You might think that sales forecasting is a simple enough exercise – after all, sales managers only need to look at historic sales figures, analyze them and extrapolate the findings while applying any external factors such as inflation and interest rates.
It would make sense that such a process should give a fairly accurate forecast of forthcoming sales over the next two or three financial quarters of the year.
Most people might say that one wouldn't have to be a financial genius to work out the relevant factors that should be considered when sales forecasting.
But when you dig deeper into the details, the inter-relationship between many factors becomes quite complex.
In no particular order, these elements might be:
- Sales Team Performance: clearly, overall team performance can and should influence your sales forecasting. Obviously, historical performance needs to be examined, then you would need to consider any personnel changes or strategy variations.
- Customer Behavior: Understanding customers' preferences, purchasing habits and potential socio-economic demographic changes by sales region is paramount. Technological advancements and cultural changes influence buying decisions. One example might be sales of downloaded or streamed movies; if a particular actor has been publicly 'canceled' due to discovered previous offenses like sexual misconduct or overt racism – the chances are that movies containing that particular actor would suddenly become less popular. Similarly, DVD and Blu-Ray sales always diminish when faster internet connections are installed across geographical areas where postal deliveries of DVD sales is strong, but when fiber broadband arrives, everyone streams their movies instead of purchasing disc media.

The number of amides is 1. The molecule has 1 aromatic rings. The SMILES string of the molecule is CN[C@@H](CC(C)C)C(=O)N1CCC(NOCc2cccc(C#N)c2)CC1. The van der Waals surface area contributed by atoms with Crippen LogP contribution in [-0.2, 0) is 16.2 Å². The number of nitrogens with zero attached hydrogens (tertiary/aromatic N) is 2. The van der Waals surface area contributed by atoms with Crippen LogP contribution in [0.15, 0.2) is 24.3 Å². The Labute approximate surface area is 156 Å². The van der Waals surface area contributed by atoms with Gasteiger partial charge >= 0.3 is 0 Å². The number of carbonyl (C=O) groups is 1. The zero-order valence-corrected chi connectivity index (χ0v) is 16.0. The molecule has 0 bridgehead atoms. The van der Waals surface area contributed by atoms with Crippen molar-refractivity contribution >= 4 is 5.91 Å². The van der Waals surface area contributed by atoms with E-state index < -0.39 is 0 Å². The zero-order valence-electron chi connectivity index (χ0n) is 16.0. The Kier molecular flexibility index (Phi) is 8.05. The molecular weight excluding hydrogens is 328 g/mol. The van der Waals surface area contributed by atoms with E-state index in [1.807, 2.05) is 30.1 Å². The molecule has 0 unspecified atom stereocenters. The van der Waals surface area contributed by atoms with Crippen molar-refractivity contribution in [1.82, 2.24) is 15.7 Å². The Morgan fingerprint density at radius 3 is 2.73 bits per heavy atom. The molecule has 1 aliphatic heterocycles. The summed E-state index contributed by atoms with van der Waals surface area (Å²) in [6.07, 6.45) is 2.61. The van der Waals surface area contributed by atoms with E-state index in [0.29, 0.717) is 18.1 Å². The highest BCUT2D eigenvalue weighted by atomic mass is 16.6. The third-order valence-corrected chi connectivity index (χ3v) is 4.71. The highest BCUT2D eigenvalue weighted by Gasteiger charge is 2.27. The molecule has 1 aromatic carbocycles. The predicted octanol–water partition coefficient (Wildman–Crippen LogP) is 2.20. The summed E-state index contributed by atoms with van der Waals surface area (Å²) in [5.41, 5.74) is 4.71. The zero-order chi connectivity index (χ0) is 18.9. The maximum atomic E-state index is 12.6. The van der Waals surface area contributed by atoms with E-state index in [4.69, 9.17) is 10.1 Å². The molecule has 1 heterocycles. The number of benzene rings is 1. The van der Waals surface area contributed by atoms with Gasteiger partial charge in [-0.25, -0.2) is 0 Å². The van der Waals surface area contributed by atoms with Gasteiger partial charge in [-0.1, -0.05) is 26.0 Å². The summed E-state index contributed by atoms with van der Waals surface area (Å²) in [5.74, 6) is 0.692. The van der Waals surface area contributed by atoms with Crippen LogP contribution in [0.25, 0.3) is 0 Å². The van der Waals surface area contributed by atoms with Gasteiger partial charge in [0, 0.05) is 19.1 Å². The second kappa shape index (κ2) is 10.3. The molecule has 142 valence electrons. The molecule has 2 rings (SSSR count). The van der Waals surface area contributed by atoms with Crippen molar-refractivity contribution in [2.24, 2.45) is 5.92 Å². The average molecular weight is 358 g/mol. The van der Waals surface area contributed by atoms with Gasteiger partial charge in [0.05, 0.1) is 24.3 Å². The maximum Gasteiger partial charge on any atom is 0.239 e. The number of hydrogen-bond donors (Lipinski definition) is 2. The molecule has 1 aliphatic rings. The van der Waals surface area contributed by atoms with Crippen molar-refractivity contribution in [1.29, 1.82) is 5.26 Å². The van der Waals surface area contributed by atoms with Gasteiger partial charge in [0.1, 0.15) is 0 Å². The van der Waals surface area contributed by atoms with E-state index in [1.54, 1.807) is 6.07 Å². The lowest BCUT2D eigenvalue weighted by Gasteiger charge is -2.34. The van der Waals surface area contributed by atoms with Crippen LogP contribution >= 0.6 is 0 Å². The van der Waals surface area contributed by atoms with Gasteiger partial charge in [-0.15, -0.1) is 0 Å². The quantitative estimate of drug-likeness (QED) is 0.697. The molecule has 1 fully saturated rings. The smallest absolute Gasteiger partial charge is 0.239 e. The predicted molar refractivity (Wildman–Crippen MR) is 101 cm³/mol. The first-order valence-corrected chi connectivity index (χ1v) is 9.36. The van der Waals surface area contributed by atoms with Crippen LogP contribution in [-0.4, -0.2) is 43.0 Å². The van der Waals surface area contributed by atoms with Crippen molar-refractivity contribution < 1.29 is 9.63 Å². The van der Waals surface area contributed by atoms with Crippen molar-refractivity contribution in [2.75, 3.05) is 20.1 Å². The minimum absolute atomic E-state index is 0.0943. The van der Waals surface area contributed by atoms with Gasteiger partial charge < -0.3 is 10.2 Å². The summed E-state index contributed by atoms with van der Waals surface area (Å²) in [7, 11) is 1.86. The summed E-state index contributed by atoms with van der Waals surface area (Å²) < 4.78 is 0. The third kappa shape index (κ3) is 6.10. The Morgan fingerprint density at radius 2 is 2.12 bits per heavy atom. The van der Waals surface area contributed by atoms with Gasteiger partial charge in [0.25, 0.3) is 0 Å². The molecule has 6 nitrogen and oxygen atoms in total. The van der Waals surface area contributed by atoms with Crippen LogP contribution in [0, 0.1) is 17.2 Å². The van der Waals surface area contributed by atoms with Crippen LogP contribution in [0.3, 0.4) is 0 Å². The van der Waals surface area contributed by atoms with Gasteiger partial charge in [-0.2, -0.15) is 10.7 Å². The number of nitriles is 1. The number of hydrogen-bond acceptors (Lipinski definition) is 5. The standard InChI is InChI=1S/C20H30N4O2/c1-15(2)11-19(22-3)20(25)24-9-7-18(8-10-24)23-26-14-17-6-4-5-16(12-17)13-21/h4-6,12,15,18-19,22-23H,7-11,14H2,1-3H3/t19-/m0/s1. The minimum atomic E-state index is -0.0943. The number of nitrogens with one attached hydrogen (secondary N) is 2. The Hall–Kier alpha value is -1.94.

- Expert Opinions: It makes sense to canvas industry experts to gain fresh insights and perspectives on sales from those with specialist knowledge. For example, a company selling instant noodles would find their sales gradually being eroded over the years if their products contained very high levels of salt. However, an industry expert in dietary health might advise that a major study on salt levels in food is soon to be released - highlighting health problems via high blood pressure from salt intake. This might well prompt the noodle manufacturer to change towards low sodium ingredients.
- International Events: If your organization exports and / or imports products or services, then trade policies, currency exchange rates and geopolitical events can affect sales in various regions. An obvious example of this is the war in The Ukraine after the Russian invasion in 2022. Since then, statistics show that the price of coal and wheat internationally have increased by around sixty percent – as Ukraine was known for its coal exports and has been called 'the breadbasket of Eastern Europe'. Events like pandemics and natural disasters may well have enormous consequences for sales forecasting. But if you could foresee all those sorts of things, you'd be very rich, and you wouldn't need to be reading this!
- Promotion and Marketing: Specific marketing campaigns, seasonal discounts, and promotional events will all have a significant sales impact. Examining the results of previous promotions will enable sales managers to predict upturns in sales. Cultural and religious high days and festivals often feature in promotional activities. As an example, supermarkets that sell delicacies such as Medjool dates always increase the price of those items and increase their stocks during the Muslim festival of Ramadan. This is because Muslims do not eat any food during daylight hours during Ramadan, and the quickest way to get their blood sugar levels up the moment after sunset is to voraciously gobble up handfuls of plump juicy dates.